Expressing identity or orientation for LGBTQ+ people with dementia

Advice and practical tips for enabling an LGBT+ person with dementia to express their identity or orientation. 

Telling others about sexual orientation or gender identity

For an LGBTQ+ person, choosing how to tell others about (‘disclose’) their sexual orientation or gender identity can be a difficult decision. They may also be unsure who to tell. When a person develops dementia, this decision can be even more challenging. However, if they have made decisions about this regularly in the past, they may be more used to doing this.

It is for the person to decide whether they want to disclose this information. If they do, it’s important that the person is able to choose who they want to share these parts of their identity with.

When they do want to tell others 

Some people will want professionals to know about them being LGBTQ+ so that services can provide them with appropriate support. If so, the person may want this information to be recorded in their care plan.

When they do not want to tell others

Equally, the person may be worried about negative attitudes and may choose not to share their identity with someone. If this is the case, their wish should be respected, and you should not disclose this information.

You may find the person’s decision upsetting or hard to deal with, and it’s important that you are able to manage these feelings. For information about emotional support see ‘Looking after yourself as a carer’ on this page.

When they are unable to make a decision

If the person is unable to decide whether to disclose their sexual orientation or gender identity, they should be supported to make a decision as far as possible. If they do not have the ability to decide even with support, there may be circumstances where their carer may have to make this decision.

It’s important that any decision is made in the person’s best interests, and not to satisfy anyone else. For example, there might be medical or health reasons for disclosing this information.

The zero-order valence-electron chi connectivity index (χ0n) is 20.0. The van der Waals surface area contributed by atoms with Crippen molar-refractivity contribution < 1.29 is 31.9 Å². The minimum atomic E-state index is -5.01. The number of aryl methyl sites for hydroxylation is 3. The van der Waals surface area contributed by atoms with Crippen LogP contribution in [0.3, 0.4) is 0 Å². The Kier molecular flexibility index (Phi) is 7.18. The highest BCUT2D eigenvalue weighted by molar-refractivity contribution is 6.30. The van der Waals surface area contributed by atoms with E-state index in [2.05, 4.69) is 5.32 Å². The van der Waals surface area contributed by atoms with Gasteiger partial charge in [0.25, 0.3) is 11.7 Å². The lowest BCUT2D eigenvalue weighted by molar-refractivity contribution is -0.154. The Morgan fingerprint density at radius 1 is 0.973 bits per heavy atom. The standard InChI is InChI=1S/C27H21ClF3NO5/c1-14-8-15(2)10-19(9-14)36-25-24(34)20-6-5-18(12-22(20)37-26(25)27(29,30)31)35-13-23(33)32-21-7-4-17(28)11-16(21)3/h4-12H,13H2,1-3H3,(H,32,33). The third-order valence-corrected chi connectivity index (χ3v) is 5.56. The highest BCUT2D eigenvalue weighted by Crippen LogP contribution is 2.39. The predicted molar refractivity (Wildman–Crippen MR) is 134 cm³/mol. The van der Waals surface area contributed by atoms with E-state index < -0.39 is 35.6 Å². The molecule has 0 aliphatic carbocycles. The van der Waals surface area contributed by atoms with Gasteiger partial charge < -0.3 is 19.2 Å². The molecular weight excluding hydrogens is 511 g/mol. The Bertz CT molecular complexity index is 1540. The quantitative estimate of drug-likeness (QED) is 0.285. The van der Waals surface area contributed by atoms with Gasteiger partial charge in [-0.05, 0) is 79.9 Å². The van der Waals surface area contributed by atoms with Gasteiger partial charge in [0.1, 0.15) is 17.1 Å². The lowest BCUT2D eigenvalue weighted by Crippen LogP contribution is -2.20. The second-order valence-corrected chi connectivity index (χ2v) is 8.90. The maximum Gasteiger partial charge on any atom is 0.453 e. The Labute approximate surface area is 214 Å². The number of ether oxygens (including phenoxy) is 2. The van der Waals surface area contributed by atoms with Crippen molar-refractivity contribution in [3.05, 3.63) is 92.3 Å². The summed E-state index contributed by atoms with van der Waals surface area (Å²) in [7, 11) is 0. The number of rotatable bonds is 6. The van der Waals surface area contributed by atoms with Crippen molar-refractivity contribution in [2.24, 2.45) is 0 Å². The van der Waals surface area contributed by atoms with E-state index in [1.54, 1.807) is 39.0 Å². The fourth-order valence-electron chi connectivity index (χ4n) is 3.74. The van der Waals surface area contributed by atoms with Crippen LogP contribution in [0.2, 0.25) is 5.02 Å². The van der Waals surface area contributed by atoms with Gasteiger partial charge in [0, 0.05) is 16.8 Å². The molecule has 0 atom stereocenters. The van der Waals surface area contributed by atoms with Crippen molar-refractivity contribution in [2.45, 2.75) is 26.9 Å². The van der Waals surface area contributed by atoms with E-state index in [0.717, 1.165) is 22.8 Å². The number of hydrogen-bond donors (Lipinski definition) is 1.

Disclosing trans status

Some trans people will have sex reassignment surgery, while other trans people may not. Professionals providing personal care may become aware of the person’s trans status even if they haven’t chosen to disclose it.

However, it’s important for the person to be respected and there are ways to manage this. It can help to: talk to the person in advance about how they would like to address a situation like this.

Consider building relationships with care professionals early so that the person feels safe and comfortable with them. They should be able to support the person appropriately and with dignity and respect.

If someone chooses to tell a professional about their trans status, or if the professional learns about it in another way, they cannot then disclose this information to others without the person’s consent.

This means that the professional must treat this information as confidential and not tell others unless the person wants them to. There may be several people involved in their support and care and they may have to decide whether to disclose this information to all of them.

Losing sexual inhibition

People with dementia can sometimes lose their sexual inhibitions. In addition, as dementia changes the brain over time, people can become much more or much less interested in sex.

These changes can affect anyone with dementia. However, for an LGBTQ+ person who has not shared their sexual orientation or gender identity, the ways they behave may reveal these to other people.

For example, a bisexual woman with dementia may express emotional, romantic, or sexual attraction to another woman in front of people who don’t know she is bisexual.

It may help to talk to each other about what to do in this situation so that you are both prepared. For example, ask the person if they would want to disclose their sexual orientation if this happened.

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